Austrian Chancellor Karl Nehammer has come under heavy criticism after a video emerged showing him saying that low-income parents should feed their children McDonald’s burgers.
In the video, the center-right politician, Nehammer, of the Austria People’s Party (ÖVP), talks about poverty and then complains about how the press covers child hunger.
“So, what does it mean that a child in Austria doesn’t get a hot meal? Do you know what the cheapest hot meal in Austria is? It’s not healthy, but cheap: A hamburger at McDonald’s is €1.40 — if I add fries, it’s €3.50. Now, someone is seriously saying that we live in a country where parents cannot afford this food for their children?” he said.
“If I have too little money, I go to work more,” he added in the video, which was filmed at an event near Salzburg.
The right-wing Freedom Party of Austria (FPÖ) leader Herbert Kickl slammed the chancellor’s remarks, stating that the comments made in the “wine cellar” show the “true face of the ÖVP chancellor.”
Other members of the FPÖ took issue with Nehammer’s remarks, pointing out that his party, along with its Green party coalition partners, have unleashed inflation across Austria due to their disastrous sanctions policies directed against Russia.
“The picture of people at risk of poverty, women and single parents that Nehammer again paints in this video is inhumane, condescending, shameful and unworthy of a chancellor’s party,” says the FPÖ’s women and family spokeswoman Rosa Ecker. “With his party colleagues, ÖVP Chancellor Karl Nehammer mocks people at risk of poverty, but especially women, mothers and single parents who fight every day against the inflation caused by the black-green government in order to somehow make ends meet.
“No, Mr. Chancellor, hamburgers and fries are not the classic warm dishes that parents want to serve their children. The way the People’s Party not only thinks about people at risk of poverty, but now speaks openly and loudly about them, is simply shabby. Nehammer and his elite party colleagues obviously live in a parallel world and no longer know what worries and fears they bring to the families and women in our country,” Ecker stated.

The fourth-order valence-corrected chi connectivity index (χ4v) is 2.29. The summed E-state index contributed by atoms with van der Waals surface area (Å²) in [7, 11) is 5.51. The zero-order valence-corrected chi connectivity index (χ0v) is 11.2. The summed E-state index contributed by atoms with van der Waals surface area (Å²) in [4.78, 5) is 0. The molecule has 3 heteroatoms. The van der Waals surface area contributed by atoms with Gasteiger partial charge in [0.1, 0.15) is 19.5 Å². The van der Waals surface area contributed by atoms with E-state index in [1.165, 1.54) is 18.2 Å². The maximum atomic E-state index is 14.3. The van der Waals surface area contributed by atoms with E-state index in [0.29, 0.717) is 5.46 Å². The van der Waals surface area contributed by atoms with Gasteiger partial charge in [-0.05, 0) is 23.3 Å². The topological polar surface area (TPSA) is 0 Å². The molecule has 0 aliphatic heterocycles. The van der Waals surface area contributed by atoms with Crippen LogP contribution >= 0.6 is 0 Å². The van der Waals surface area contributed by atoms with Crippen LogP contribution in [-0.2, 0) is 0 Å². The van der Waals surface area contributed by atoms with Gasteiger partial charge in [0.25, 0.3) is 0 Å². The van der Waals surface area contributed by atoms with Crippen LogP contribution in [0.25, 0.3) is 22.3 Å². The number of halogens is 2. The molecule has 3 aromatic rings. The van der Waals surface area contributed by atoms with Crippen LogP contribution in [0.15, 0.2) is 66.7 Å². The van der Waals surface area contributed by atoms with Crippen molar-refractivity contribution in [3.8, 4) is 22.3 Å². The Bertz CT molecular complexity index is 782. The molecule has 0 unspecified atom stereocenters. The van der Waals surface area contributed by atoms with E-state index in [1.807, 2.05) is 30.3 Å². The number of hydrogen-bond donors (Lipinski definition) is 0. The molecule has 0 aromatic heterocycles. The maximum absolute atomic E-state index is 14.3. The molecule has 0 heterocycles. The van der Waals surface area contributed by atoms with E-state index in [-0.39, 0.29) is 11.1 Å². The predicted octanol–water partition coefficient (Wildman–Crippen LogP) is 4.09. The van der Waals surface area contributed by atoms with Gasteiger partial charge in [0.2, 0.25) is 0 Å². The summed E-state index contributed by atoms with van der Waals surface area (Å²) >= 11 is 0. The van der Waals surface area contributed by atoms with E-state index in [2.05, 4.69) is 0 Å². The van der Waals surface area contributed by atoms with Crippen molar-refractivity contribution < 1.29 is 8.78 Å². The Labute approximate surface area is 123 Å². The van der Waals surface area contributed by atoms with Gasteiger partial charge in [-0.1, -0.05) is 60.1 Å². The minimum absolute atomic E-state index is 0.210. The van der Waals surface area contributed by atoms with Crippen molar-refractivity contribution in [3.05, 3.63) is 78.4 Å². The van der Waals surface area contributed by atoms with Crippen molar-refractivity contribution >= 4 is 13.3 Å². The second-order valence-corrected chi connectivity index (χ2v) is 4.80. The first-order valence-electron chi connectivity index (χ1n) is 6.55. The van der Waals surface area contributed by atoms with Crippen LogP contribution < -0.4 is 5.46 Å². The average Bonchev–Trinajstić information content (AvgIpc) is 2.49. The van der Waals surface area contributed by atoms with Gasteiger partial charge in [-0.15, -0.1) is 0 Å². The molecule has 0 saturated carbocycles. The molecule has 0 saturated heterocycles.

A spokesman for McDonald’s Austria told Brussels news agency Politico that although prices vary, it is possible to eat as cheaply as Nehammer suggested.
“From a common-sense point of view, this is obviously the worst health advice we can give to anyone, but especially children,” said Dorota Sienkiewicz, EuroHealthNet’s policy director.
“No one in Austria has to starve or freeze to death in winter, we are born in a lucky place in that respect. But anyone who says that no one in Austria is starving or freezing has no idea of the reality,” said Michael Landau, president of Caritas Austria, which works to improve the living conditions of the poor, on X.
Nehammer posted a video on X on Thursday in which he defended his government’s assistance to what he called low-income families, but made no apologies.
“I stand for rewarding achievement, and I stand for the duty of parents to care for their children,” he said.
The ratio of people “at risk of poverty” in Austria stood at 19.2 percent last year according to Eurostat, just below the euro area average of 20.1 percent.